Earth observation satellites like Landsat could help predict the next COVID-19 outbreak.
Photo: Landsat

Predicting future COVID-19 outbreaks with satellites?

This year, everyone on the planet was plunged into a brave new world, as the coronavirus pandemic swept the globe in a matter of weeks. An ally in the battle to contain this and future epidemics could come, not from Earth, but from space. And the benefits of space technologies are being seen in all facets of life.

Satellite data could be used to predict future COVID-19 outbreaks, Rita R. Colwell, a leading environmental microbiologist from the University of Maryland, in the US State of Maryland, says. While satellites have been in orbit since the 1950s, it was only about 20 years ago that scientists began to harness their Earth observation data to aid global public health.

According to SciDevNet, Colwell has developed a predictive model for SARS-CoV-2, the scientific name of the coronavirus disease – COVID-19. SARS-CoV-2 is expected to become endemic– meaning it will join the rotation of viruses that affect human populations– and will likely reoccur in the future, virologists say.

Colwell, a molecular microbial ecologist, says a complex matrix of information could hold the answer to predicting when and where the next flare-up of COVID-19 cases occurs. The ground-breaking research is expected to be published in GeoHealth, an American Geophysical Union journal.

Colwell says her team has applied machine learning to data from China, Italy, Spain and the United States to extract correlations with data gathered from satellites as well as air temperatures and surface parameters of moisture, such as humidity and dew point. “We’re in the process of testing; we think we may be able to predict for specific regions when the risk is highest,” she says.

Diseases and the environment

In the early 2000s, Colwell identified the environmental links to outbreaks of cholera, a bacterial infectious disease caused by consuming contaminated water or food.

Using data from the Earth observation programme Landsat, scientists then were able to show direct correlations between chlorophyll concentrations and phytoplankton blooms, and cholera.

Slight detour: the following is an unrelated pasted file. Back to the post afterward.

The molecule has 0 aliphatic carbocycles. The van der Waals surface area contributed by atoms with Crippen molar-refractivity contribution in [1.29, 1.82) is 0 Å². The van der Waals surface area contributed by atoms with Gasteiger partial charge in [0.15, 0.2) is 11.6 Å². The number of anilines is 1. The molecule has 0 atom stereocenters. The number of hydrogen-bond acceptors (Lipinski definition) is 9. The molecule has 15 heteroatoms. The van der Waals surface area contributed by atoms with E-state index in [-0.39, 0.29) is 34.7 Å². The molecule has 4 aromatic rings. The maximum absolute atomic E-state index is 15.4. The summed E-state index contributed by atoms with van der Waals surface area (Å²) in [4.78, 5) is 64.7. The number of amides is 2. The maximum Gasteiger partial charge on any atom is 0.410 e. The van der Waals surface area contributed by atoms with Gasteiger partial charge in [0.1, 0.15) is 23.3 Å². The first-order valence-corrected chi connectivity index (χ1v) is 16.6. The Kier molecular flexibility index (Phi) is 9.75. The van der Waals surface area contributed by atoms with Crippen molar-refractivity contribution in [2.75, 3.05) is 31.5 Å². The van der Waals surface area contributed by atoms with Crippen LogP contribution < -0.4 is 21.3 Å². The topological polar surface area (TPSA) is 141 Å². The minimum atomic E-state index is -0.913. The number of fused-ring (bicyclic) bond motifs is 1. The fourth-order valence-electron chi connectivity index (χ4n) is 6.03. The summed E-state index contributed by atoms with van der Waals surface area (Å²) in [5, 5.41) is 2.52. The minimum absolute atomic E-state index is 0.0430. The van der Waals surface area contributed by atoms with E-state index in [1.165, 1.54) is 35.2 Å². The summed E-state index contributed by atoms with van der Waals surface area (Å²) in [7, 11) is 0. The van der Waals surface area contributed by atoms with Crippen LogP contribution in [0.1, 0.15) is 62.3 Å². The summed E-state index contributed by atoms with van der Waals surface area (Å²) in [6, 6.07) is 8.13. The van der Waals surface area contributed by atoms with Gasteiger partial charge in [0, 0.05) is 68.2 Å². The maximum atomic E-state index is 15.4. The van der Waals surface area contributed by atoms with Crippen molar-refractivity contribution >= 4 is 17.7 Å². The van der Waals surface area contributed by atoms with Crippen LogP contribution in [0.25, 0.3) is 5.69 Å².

According to Colwell, satellites can serve as a very valuable public health tool. With the extremely sophisticated satellites up there now, the scientific community can draw on data from half a dozen satellites, with somemeasuring population movement or construction on the ground and others tracking sea surface temperature, sea surface height and chlorophyll.

“We now also have a mechanism for the global surveillance and prediction of potential epidemics,” the scientist says.

Anticipating the next COVID-19 flare-up

During the deadly 2015 Ebola outbreak, Farhan M. Asrar, from the University of Toronto in Canada, and France’s International Space University, found that people were increasingly understanding the benefits that outer space could provide disease management. 

“Space assets are readily available and being used to benefit global health, including Ebola virus disease and other infectious diseases,” Asrar explained in an article in the scientific journal The Lancet. “This benefit could be further enhanced by greater cooperation, investment, and partnership between the space sector and public health and humanitarian organisations.”

Future of satellites and outbreaks

While technology may as yet be unable to predict outbreaks of unknown diseases, analysts are keeping a watchful eye from space: “I guess I would call what we do computational epidemiology,” Colwell comments.

In 2018 and 2019 for example, Colwell and co-researchers Antar Jutla, an engineering professor, and Anwar Huq, a cell biology and molecular genetics professor, made predictions that enabled medical and mitigation teams to plan ahead of Yemen’s cholera outbreaks. The forecasting tool was able to determine with 92 per cent accuracy the high-risk geographic areas for outbreaks in Yemen.

The everyday use of space technology has ceased to be the stuff of science fiction.” It is actual, and it is useful,” Colwell says.


Read more on the SciDevNet special issue on the COVID19 virus

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